When people discover the fact that Rob Hochman studied sports management at Seton Hall University, the “Jerry Maguire” references creep into most conversations – despite the fact that it has been a generation since “show me the money” became a part of the pop culture landscape.
Indeed, Hochman’s career in sports covered a dizzying array of gigs, most notably as a storyline writer and promoter for World Wrestling Entertainment [WWE], a venue manager for Ted Turner’s Goodwill Games – and as a public relations professional with the New York Giants.
A Myrtle Beach resident for 13 years, Hochman originally relocated with wife Debbie Hochman as a result of an offer from Vince McMahon of WWE.
“WWE wanted to do stuff in the South because WCW [World Championship Wrestling, founded by Ted Turner] used to have a southern presence, and [McMahon] was in the process of taking them over,” he said. “He wanted to see if we could start doing shows down here where we would develop young talent that people never saw before as well as get some of the older guys that could actually work out with that talent.”
Hochman opted for Myrtle Beach for the relocation, and he could have chosen any other location in the South – but he had a grandmother living here at the time and the home prices were almost too good to be true.
“In New Jersey, if you told me you could own a four bedroom, three bath house for under $100,000 – you would have been smoking crack.”
Eight years ago, Hochman’s mother was responsible for organizing his grandmother’s health insurance, but the process was fraught with confusion – and his grandmother wound up with what he calls the worst stuff she could have gotten because his mother didn’t know what she was getting.
“She just thought, ‘well – the guy recommended this so I bought it,’” he said.
From then on, Hochman felt compelled to help others navigate the murky waters of the retirement planning and Medicare supplement marketplace.
Enter Hochman Financial Group – which does financial planning for senior citizens as well as retirement planning for others.
“For seniors 65 and older, we help them with their health insurance concerns, their medical insurance issues as well as their financial planning,” he said.
One of the key products he offers is something called an IUL, or indexed universal life.
“While it carries life insurance, it also has tax-free benefits to it – where you can borrow against it from time-to-time and that becomes tax free. If you are in your 30s, even if you are putting in something as small as $100 a month – by the time you reach retirement age, you could have about $50,000 in there tax free.”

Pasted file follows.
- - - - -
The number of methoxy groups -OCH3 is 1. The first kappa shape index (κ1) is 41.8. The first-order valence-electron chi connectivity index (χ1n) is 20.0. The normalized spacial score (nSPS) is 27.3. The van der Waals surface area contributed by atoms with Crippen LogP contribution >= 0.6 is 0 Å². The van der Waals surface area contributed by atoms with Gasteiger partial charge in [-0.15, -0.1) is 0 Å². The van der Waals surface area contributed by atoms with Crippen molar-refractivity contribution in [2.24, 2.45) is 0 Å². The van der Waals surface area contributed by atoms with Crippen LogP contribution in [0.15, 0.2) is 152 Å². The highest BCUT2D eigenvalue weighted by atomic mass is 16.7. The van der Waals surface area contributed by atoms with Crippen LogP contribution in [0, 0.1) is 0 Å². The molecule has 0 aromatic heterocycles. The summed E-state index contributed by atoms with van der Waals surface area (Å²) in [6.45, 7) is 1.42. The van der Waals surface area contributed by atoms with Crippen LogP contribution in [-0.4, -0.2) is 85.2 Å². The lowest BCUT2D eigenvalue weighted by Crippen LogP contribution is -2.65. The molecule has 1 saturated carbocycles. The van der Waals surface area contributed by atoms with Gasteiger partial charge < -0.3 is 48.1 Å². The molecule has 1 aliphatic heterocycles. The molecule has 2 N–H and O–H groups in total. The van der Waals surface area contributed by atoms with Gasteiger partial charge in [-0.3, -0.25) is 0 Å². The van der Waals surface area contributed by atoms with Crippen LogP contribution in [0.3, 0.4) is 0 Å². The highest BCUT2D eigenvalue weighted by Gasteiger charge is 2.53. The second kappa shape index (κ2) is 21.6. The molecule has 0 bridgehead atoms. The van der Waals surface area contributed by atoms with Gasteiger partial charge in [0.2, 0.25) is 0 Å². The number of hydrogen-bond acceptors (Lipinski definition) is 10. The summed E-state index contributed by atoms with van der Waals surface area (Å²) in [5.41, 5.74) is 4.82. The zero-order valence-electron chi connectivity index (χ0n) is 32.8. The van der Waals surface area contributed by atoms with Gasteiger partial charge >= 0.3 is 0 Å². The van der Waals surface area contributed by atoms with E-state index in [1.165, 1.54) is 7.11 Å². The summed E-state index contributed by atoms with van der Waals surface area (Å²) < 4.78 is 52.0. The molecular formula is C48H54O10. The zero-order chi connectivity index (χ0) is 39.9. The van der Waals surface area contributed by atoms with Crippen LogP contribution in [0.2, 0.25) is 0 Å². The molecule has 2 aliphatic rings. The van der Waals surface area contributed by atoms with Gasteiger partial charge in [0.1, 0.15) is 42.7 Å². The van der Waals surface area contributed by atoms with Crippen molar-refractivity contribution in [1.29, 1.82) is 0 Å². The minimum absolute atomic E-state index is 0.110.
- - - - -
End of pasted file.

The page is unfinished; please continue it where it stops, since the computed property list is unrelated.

He said an IUL locks in gains, but protects a person’s investment in the event of a downturn or market crash.
An important open enrollment period for Medicare coverage started October 15 and runs until December 7.
“This is for seniors looking to change their Medicare supplements, and there are a lot of things they can do,” he said. “They don’t have to worry about health questions during this open enrollment period,” he said.”
His goal is to make sure folks don’t have to go through the quagmire his mother went through in the marketplace for his grandmother.
“I got involved to help people who wouldn’t necessarily know that there are choices out there and there are better options for them,” he said.
When Hochman was at Seton Hall, he started working in the Arena Football League for a team in New Jersey called the Red Dogs. He went on to work for the Giants for seven years, under communications VP Pat Hanlon.
He received an NFC championship ring from the Giants’ victory over the Vikings in 2000, but by the time he left to pursue the opportunity with WWE, he felt a bit shortchanged.
“All I ever wanted was a Super Bowl ring,” he said.
But Hanlon promised him that if the Giants ever won a Super Bowl, he would make sure Hochman got one.
“Well in 2008, we beat the undefeated New England Patriots,” he said.
Hanlon called Hochman and told him to go to the mall and get sized for a ring, which he did – but said he didn’t hear from Hanlon for months. Naturally, he was a bit skeptical.
One morning, when Hochman was feeling the effects of the previous night on the town, there was a knock on his door.
“The police came down my street with a FedEx truck,” he said. “I am half dead from the night before, and they are pounding on the door and the dogs are going nuts. I finally walk down the stairs and open the door, about ready to tell this FedEx guy where he could go.
He said ‘are you Robert Hochman?’ I said yes. He said, ‘Congratulations – you are a Super Bowl Champion.’”
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